The Portuguese had been in Angola for some time — building a large trade industry between Africa, Europe and the New World. There is evidence that some Africans had been baptized in the Christian faith before being enslaved. Others were baptized shortly before being loaded onto ships.
In August 1619, a privateer vessel, White Lion, landed in Virginia at Point Comfort, present day Hampton, with a cargo of more than 20 Africans. While raiding in the Caribbean the White Lion, along with privateers from another ship, Treasurer, had seized part of a cargo of Africans from a Portuguese slave ship named Sao Jao Bautista bound from the African city of Luanda to Veracruz, Mexico. A short time after the White Lion stopped at Point Comfort, the Treasurer arrived carrying more Africans.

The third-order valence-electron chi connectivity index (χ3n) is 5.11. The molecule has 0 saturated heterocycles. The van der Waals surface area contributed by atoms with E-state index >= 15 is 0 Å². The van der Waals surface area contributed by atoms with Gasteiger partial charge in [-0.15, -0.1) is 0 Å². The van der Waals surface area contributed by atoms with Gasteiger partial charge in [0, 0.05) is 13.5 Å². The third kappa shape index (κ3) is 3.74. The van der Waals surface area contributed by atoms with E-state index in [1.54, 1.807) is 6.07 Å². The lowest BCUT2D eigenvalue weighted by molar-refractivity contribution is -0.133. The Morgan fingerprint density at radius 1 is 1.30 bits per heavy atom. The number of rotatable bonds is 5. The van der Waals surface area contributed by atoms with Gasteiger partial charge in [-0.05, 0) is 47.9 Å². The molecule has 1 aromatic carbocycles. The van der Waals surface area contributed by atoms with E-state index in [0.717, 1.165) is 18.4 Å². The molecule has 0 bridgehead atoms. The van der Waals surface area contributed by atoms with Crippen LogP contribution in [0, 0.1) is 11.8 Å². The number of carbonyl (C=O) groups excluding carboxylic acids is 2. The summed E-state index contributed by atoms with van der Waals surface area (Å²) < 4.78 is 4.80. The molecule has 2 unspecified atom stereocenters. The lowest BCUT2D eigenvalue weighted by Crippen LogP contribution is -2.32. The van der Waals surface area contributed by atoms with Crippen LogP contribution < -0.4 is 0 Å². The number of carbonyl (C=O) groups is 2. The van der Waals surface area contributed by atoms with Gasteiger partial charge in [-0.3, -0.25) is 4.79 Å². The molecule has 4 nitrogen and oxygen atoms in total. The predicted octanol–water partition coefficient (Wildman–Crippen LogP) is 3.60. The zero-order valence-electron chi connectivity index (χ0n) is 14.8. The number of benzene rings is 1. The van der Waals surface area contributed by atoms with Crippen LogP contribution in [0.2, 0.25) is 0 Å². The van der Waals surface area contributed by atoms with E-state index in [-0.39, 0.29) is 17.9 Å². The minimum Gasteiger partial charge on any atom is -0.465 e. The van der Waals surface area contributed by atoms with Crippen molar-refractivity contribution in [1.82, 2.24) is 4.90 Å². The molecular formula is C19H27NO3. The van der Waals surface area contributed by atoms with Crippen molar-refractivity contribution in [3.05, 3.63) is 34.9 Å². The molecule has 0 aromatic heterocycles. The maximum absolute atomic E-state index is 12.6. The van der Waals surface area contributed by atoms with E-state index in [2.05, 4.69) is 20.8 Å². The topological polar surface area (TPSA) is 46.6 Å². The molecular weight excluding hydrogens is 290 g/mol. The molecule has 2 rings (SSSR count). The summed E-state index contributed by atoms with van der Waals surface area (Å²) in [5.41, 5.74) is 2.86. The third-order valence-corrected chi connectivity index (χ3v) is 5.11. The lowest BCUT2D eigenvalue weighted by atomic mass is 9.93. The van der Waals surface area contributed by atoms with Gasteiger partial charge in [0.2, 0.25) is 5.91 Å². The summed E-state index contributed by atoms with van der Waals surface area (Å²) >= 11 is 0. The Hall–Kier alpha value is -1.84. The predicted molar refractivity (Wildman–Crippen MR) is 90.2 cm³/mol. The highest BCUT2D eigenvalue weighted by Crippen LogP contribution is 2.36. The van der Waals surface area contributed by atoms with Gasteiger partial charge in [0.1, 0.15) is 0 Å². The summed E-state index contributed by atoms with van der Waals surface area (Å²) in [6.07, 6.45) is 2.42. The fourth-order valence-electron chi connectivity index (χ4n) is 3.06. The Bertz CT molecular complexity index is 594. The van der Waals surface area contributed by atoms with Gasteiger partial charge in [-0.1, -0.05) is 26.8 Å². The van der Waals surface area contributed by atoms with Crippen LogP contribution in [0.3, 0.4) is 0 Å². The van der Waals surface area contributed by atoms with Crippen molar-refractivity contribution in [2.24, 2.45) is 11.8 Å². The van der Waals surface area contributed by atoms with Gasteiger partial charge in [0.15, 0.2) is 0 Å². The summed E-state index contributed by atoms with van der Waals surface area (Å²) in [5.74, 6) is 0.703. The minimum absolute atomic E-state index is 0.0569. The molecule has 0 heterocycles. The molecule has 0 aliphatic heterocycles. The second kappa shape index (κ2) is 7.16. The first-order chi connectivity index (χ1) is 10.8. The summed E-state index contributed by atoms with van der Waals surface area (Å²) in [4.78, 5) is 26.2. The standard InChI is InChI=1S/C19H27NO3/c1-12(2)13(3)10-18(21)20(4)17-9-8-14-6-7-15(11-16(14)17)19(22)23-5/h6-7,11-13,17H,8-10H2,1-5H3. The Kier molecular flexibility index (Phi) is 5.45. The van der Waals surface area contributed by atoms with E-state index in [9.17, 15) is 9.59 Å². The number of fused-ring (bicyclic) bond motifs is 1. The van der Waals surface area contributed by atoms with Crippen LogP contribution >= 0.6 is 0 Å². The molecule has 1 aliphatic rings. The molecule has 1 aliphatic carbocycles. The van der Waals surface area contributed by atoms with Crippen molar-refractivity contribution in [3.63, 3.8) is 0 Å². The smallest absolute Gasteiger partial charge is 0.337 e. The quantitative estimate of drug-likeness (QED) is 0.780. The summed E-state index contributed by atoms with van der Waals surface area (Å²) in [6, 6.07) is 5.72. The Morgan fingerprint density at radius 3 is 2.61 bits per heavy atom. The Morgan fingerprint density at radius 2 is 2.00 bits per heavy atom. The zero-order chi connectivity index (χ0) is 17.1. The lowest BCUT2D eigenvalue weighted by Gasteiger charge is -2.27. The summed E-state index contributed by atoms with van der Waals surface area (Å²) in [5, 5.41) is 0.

The status of the Africans in Virginia is uncertain, but some were “bought” by Governor Yeardley and Abraham Peirsey — meaning they were either slaves or indentured servants. Without papers of indenture (as carried by most white servants), these new arrivals had no protected legal standing and could be easily exploited.
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